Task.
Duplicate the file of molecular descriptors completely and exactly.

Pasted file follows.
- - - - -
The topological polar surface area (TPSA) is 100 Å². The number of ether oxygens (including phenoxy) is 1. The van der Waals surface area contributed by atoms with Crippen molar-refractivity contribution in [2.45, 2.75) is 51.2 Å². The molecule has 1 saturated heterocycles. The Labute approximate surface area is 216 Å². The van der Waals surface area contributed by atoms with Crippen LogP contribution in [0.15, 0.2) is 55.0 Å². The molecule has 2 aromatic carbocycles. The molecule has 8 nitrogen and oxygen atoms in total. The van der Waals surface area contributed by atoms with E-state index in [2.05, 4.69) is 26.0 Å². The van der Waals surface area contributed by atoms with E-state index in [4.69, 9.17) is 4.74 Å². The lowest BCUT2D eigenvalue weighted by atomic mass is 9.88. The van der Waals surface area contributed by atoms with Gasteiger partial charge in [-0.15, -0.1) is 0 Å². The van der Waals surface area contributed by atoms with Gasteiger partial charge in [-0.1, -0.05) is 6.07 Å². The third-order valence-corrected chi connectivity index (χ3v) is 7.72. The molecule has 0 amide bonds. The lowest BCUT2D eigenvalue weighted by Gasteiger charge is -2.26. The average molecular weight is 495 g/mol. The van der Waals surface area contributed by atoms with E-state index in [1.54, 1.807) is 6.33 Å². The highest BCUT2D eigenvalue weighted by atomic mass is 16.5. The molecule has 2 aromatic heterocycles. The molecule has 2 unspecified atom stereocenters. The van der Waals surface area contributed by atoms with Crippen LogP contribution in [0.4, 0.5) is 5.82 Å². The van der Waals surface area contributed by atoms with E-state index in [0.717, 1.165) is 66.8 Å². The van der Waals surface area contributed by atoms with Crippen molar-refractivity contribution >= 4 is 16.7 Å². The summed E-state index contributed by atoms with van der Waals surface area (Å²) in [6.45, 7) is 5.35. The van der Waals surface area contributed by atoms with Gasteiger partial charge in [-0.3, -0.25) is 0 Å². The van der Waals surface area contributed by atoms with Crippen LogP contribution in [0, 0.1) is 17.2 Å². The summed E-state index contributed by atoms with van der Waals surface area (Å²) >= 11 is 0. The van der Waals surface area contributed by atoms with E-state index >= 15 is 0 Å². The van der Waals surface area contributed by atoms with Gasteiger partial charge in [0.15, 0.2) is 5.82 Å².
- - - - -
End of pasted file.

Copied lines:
The topological polar surface area (TPSA) is 100 Å². The number of ether oxygens (including phenoxy) is 1. The van der Waals surface area contributed by atoms with Crippen molar-refractivity contribution in [2.45, 2.75) is 51.2 Å². The molecule has 1 saturated heterocycles. The Labute approximate surface area is 216 Å². The van der Waals surface area contributed by atoms with Crippen LogP contribution in [0.15, 0.2) is 55.0 Å². The molecule has 2 aromatic carbocycles. The molecule has 8 nitrogen and oxygen atoms in total. The van der Waals surface area contributed by atoms with E-state index in [2.05, 4.69) is 26.0 Å². The van der Waals surface area contributed by atoms with E-state index in [4.69, 9.17) is 4.74 Å². The lowest BCUT2D eigenvalue weighted by atomic mass is 9.88. The van der Waals surface area contributed by atoms with Gasteiger partial charge in [-0.15, -0.1) is 0 Å². The van der Waals surface area contributed by atoms with Gasteiger partial charge in [-0.1, -0.05) is 6.07 Å². The third-order valence-corrected chi connectivity index (χ3v) is 7.72. The molecule has 0 amide bonds. The lowest BCUT2D eigenvalue weighted by Gasteiger charge is -2.26. The average molecular weight is 495 g/mol. The van der Waals surface area contributed by atoms with E-state index in [1.54, 1.807) is 6.33 Å². The highest BCUT2D eigenvalue weighted by atomic mass is 16.5. The molecule has 2 aromatic heterocycles. The molecule has 2 unspecified atom stereocenters. The van der Waals surface area contributed by atoms with Crippen LogP contribution in [0.4, 0.5) is 5.82 Å². The van der Waals surface area contributed by atoms with E-state index in [0.717, 1.165) is 66.8 Å². The van der Waals surface area contributed by atoms with Crippen molar-refractivity contribution >= 4 is 16.7 Å². The summed E-state index contributed by atoms with van der Waals surface area (Å²) in [6.45, 7) is 5.35. The van der Waals surface area contributed by atoms with Gasteiger partial charge in [-0.3, -0.25) is 0 Å². The van der Waals surface area contributed by atoms with Crippen LogP contribution in [0, 0.1) is 17.2 Å². The summed E-state index contributed by atoms with van der Waals surface area (Å²) >= 11 is 0. The van der Waals surface area contributed by atoms with E-state index >= 15 is 0 Å². The van der Waals surface area contributed by atoms with Gasteiger partial charge in [0.15, 0.2) is 5.82 Å².